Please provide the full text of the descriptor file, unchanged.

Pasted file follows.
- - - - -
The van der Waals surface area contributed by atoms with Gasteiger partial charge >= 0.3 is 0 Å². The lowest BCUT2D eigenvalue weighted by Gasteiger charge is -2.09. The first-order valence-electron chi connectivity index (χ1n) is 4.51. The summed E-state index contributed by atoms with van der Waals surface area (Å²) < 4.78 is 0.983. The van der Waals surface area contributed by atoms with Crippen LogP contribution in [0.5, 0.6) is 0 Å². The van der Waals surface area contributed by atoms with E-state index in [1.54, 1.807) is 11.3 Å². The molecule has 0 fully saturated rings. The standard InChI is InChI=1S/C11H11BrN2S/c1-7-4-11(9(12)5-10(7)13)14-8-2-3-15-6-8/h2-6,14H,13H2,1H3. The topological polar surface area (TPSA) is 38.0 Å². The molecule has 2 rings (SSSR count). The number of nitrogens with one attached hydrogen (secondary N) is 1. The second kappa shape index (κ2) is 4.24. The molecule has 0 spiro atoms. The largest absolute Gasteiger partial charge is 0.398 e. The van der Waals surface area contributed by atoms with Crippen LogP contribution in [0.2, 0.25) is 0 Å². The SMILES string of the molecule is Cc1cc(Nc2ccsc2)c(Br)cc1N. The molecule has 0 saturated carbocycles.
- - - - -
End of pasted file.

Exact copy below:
The van der Waals surface area contributed by atoms with Gasteiger partial charge >= 0.3 is 0 Å². The lowest BCUT2D eigenvalue weighted by Gasteiger charge is -2.09. The first-order valence-electron chi connectivity index (χ1n) is 4.51. The summed E-state index contributed by atoms with van der Waals surface area (Å²) < 4.78 is 0.983. The van der Waals surface area contributed by atoms with Crippen LogP contribution in [0.5, 0.6) is 0 Å². The van der Waals surface area contributed by atoms with E-state index in [1.54, 1.807) is 11.3 Å². The molecule has 0 fully saturated rings. The standard InChI is InChI=1S/C11H11BrN2S/c1-7-4-11(9(12)5-10(7)13)14-8-2-3-15-6-8/h2-6,14H,13H2,1H3. The topological polar surface area (TPSA) is 38.0 Å². The molecule has 2 rings (SSSR count). The number of nitrogens with one attached hydrogen (secondary N) is 1. The second kappa shape index (κ2) is 4.24. The molecule has 0 spiro atoms. The largest absolute Gasteiger partial charge is 0.398 e. The van der Waals surface area contributed by atoms with Crippen LogP contribution in [0.2, 0.25) is 0 Å². The SMILES string of the molecule is Cc1cc(Nc2ccsc2)c(Br)cc1N. The molecule has 0 saturated carbocycles.